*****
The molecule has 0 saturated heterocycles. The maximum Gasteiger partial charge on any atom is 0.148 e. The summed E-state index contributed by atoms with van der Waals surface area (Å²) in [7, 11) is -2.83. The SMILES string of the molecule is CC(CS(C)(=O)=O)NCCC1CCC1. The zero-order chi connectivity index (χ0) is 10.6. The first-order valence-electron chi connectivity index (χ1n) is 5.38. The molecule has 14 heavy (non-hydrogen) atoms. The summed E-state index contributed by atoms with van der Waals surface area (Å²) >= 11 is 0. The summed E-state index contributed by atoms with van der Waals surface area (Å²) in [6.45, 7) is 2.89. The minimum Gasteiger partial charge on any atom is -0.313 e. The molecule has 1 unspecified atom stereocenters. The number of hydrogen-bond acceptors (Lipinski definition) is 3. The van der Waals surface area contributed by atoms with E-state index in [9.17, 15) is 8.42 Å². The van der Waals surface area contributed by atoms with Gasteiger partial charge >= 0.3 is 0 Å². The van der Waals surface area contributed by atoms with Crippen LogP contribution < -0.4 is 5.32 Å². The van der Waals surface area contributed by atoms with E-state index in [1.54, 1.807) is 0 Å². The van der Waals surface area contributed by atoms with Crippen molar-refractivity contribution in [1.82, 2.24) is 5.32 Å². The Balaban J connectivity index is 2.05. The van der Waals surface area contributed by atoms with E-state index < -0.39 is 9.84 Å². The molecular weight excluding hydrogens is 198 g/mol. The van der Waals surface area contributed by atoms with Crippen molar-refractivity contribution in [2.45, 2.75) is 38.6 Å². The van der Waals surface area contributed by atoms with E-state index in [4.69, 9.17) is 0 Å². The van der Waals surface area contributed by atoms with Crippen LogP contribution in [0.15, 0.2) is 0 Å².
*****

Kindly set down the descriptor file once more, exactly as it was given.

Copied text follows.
The molecule has 0 saturated heterocycles. The maximum Gasteiger partial charge on any atom is 0.148 e. The summed E-state index contributed by atoms with van der Waals surface area (Å²) in [7, 11) is -2.83. The SMILES string of the molecule is CC(CS(C)(=O)=O)NCCC1CCC1. The zero-order chi connectivity index (χ0) is 10.6. The first-order valence-electron chi connectivity index (χ1n) is 5.38. The molecule has 14 heavy (non-hydrogen) atoms. The summed E-state index contributed by atoms with van der Waals surface area (Å²) >= 11 is 0. The summed E-state index contributed by atoms with van der Waals surface area (Å²) in [6.45, 7) is 2.89. The minimum Gasteiger partial charge on any atom is -0.313 e. The molecule has 1 unspecified atom stereocenters. The number of hydrogen-bond acceptors (Lipinski definition) is 3. The van der Waals surface area contributed by atoms with E-state index in [9.17, 15) is 8.42 Å². The van der Waals surface area contributed by atoms with Gasteiger partial charge >= 0.3 is 0 Å². The van der Waals surface area contributed by atoms with Crippen LogP contribution < -0.4 is 5.32 Å². The van der Waals surface area contributed by atoms with E-state index in [1.54, 1.807) is 0 Å². The van der Waals surface area contributed by atoms with Crippen molar-refractivity contribution in [1.82, 2.24) is 5.32 Å². The Balaban J connectivity index is 2.05. The van der Waals surface area contributed by atoms with E-state index < -0.39 is 9.84 Å². The molecular weight excluding hydrogens is 198 g/mol. The van der Waals surface area contributed by atoms with Crippen molar-refractivity contribution in [2.45, 2.75) is 38.6 Å². The van der Waals surface area contributed by atoms with E-state index in [4.69, 9.17) is 0 Å². The van der Waals surface area contributed by atoms with Crippen LogP contribution in [0.15, 0.2) is 0 Å².